There are many different types of security options available - but the most basic is to give the network a Wireless Encryption Protocol (WEP) key.
While not totally secure, WEP keys do at least provide a modicum of security to thwart all but the most technically-literate hackers.Well, them and any script kiddie who can download a WEP cracking program and run it for a few minutes.
This looks pretty nifty: a gadget the size and shape of a mobile phone which is a WiFi-based Skype client; it will connect to wireless base stations and send and receive calls over the internet using Skype, showing which contacts are online and calling phone numbers (credit permitting) as well. Best of all, it does not require a PC to be switched on and running Skype.
Of course, it is less than ideal, given that most wireless hotspots use a web-based kludge to collect payments, which renders them unusable for appliances not suited to web browsing. What the world needs is a standard for publishing access point metadata and negotiating payment or roaming. Perhaps, on each access point, an IP address (say, 10.255.255.254) to be reserved for responding to HTTP requests, which could give XML-based metadata about the access point, handle logins in a standard fashion, and speak some kind of digital-wallet protocol if needed for payment. With that, a wireless VoIP phone (or satellite navigation client or news-ticker wristwatch or whatever appliance one wants to imagine) could ping this, grab data on the access point, and see if it can use it on its existing credentials (such as roaming agreements). If not, it could display the point's charges and ask the user if they want to pay for access.
A new application of wireless networking tailored for the bleeding-heart types of the world: WiFi-SM, which is woen by the user and delivers a painful though harmless electric shock every time a selected keyword (such as "death", "torture" or "war") appears in news sources. If you're afraid that your affluent Western lifestyle cuts you off from the true suffering of the world and diminishes your humanity, this could be for you. If it were real, that is. (Via Gizmodo)
Via this Age article (which says that "Wi-Fi" stands for "Wireless Fidelity"), this list of Wi-Fi hotspots in Australia. All the ones in Melbourne seem to be concentrated in the CBD or south of the Yarra (with the exception of a lone one in Glen Waverley), in the sorts of places that won't look amiss on corporate expense accounts. Of course, in Australia, it's a safe assumption that 99% of wireless internet users are executives working on spreadsheets on the road or something (as opposed to, say, San Francisco or New York, where the big market seems to be hipsters with iBooks that match their trucker caps using them for collaborative Photoshop jams or whatever).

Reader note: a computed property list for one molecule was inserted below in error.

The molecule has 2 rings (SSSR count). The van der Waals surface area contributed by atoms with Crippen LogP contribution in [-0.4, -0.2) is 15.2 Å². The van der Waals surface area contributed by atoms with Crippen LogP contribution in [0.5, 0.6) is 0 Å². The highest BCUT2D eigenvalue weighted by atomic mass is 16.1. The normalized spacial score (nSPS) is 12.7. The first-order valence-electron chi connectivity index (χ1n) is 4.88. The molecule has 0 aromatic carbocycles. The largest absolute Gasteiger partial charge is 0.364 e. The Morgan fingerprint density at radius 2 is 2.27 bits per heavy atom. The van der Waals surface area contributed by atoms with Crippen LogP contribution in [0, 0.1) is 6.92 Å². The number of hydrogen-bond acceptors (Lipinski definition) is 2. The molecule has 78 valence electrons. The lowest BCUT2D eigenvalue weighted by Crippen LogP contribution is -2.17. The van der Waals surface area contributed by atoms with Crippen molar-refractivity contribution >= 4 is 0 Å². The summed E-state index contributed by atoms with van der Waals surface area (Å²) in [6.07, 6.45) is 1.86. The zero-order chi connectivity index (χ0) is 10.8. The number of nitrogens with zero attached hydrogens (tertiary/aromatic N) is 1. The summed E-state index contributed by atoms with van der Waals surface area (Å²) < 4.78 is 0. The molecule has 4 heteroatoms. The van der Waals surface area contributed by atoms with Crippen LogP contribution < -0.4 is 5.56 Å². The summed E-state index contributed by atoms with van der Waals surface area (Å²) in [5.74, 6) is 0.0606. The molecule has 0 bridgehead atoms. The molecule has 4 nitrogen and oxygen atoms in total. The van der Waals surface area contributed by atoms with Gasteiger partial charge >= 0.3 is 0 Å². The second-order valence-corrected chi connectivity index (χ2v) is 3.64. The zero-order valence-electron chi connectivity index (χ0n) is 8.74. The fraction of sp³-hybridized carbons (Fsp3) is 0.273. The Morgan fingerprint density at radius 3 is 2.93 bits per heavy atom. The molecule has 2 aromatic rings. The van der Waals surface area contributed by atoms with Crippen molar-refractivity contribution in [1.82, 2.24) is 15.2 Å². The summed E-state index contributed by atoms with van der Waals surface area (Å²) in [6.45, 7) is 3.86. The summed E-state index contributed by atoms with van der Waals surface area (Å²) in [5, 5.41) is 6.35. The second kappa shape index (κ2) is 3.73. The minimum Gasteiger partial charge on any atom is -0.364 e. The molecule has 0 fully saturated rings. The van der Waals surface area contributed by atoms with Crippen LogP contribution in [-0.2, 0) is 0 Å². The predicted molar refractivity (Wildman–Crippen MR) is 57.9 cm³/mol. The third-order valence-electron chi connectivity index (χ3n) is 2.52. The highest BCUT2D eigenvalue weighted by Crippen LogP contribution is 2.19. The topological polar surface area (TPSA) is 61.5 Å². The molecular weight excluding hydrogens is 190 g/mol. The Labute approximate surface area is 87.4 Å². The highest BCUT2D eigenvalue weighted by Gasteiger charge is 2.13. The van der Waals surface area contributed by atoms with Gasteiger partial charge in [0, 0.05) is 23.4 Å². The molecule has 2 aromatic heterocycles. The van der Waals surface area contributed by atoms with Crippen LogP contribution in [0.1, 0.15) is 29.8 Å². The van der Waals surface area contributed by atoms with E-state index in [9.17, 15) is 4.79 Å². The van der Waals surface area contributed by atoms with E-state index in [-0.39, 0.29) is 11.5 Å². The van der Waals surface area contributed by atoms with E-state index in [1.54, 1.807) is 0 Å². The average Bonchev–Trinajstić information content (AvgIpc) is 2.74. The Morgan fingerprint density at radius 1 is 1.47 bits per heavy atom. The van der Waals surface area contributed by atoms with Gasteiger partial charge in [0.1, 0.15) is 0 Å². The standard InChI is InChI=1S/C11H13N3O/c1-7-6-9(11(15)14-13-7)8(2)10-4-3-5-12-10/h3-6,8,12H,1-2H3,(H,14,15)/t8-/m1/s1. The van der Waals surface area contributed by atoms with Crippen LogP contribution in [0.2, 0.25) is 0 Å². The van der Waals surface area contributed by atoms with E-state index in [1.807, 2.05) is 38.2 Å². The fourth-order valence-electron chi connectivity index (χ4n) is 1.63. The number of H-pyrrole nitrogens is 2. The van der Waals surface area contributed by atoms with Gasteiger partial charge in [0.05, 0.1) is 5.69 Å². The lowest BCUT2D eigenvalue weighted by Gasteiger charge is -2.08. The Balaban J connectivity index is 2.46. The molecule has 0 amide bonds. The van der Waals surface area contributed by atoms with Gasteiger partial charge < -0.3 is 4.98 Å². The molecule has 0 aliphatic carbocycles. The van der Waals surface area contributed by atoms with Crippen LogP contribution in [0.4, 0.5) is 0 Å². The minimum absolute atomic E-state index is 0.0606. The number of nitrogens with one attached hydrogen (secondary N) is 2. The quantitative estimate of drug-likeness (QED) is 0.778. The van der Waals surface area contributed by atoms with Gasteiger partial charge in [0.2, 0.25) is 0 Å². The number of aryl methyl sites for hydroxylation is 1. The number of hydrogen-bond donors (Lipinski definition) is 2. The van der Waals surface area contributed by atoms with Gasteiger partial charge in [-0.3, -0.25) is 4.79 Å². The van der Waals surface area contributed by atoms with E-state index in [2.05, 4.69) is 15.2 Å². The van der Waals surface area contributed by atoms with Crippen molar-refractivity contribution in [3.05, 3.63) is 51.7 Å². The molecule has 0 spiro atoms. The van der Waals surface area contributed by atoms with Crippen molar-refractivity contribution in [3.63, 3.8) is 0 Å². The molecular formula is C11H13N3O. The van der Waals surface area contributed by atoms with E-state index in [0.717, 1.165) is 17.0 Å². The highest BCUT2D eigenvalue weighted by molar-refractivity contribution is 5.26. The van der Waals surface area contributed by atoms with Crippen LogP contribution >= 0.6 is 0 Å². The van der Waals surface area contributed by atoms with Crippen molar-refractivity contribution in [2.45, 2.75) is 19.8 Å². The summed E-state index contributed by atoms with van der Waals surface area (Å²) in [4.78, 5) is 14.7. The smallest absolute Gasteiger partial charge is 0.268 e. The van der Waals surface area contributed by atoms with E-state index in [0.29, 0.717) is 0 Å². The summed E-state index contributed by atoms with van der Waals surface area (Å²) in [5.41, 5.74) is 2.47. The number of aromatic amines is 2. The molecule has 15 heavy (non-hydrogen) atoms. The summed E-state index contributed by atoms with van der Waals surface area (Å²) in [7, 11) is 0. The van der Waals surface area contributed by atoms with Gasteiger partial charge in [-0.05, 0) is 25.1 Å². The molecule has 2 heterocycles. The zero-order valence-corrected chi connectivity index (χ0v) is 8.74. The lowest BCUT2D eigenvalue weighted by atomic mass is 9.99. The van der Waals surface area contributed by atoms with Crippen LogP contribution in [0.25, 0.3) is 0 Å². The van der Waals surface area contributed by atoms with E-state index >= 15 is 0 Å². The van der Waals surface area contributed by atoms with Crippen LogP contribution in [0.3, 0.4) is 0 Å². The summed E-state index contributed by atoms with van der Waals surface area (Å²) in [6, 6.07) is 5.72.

The other day, though, I saw signs in the food court on Lygon St. (outside the Cinema Nova) advertising that they have wireless internet access there.
Free wireless networking may save the world, if certain blogging hipster sci-fi authors are right, but it wasn't enough to save Niue. The Pacific island nation (best known as the home of the .nu domain), which had installed a free, island-wide wireless network and ushered in the new golden age of humanity ahead of the rest of the world, was flattened by storms which destroyed virtually all buildings on the island and killed an unknown number of people. The population of the island, which was 1,200 before the storm, is tipped to fall below 500, with the possibility that the independent nation may become unviable, and may be returned to New Zealand rule.
A Canadian man has been arrested by police whilst driving the wrong way down a residential street. After he was stopped, the police noticed that he was naked from the waist down and operating a laptop computer. The man had been "war driving", exploiting open 802.11 access points to surreptitiously download child pornography, of which he had an encyclopaedic collection. And who knows how many other paedophiles are currently cruising the streets with laptops?
(Clearly, our lawmakers need to act immediately, ban the possession of long-range WiFi antennae, and institute an international registry of all WiFi cards, for the sake of our children. Also, the Pringles chip company must change the design of their cardboard tubes to prevent perverts from turning them into directional wireless antennae.)
A Mini-ITX novelty project with a difference, Bass Station is an oversized 1980s-style ghetto blaster containing a Linux-based Mini-ITX PC which plays MP3s. Not only that, but it contains an 802.11 access point and web server, making an instant collaborative jukebox, file server and bulletin board for all within range. (via bOING bOING)
Passengers on GNER trains, which run between London and Edinburgh, will soon have WiFi Internet access for passengers with laptops; that'll be convenient, for sure.
The Solomon Islands' economy, government and indeed their entire civil society are collapsing. How can this be fixed? Easy, by the magic of free WiFi. (No prizes for guessing where I found this link.)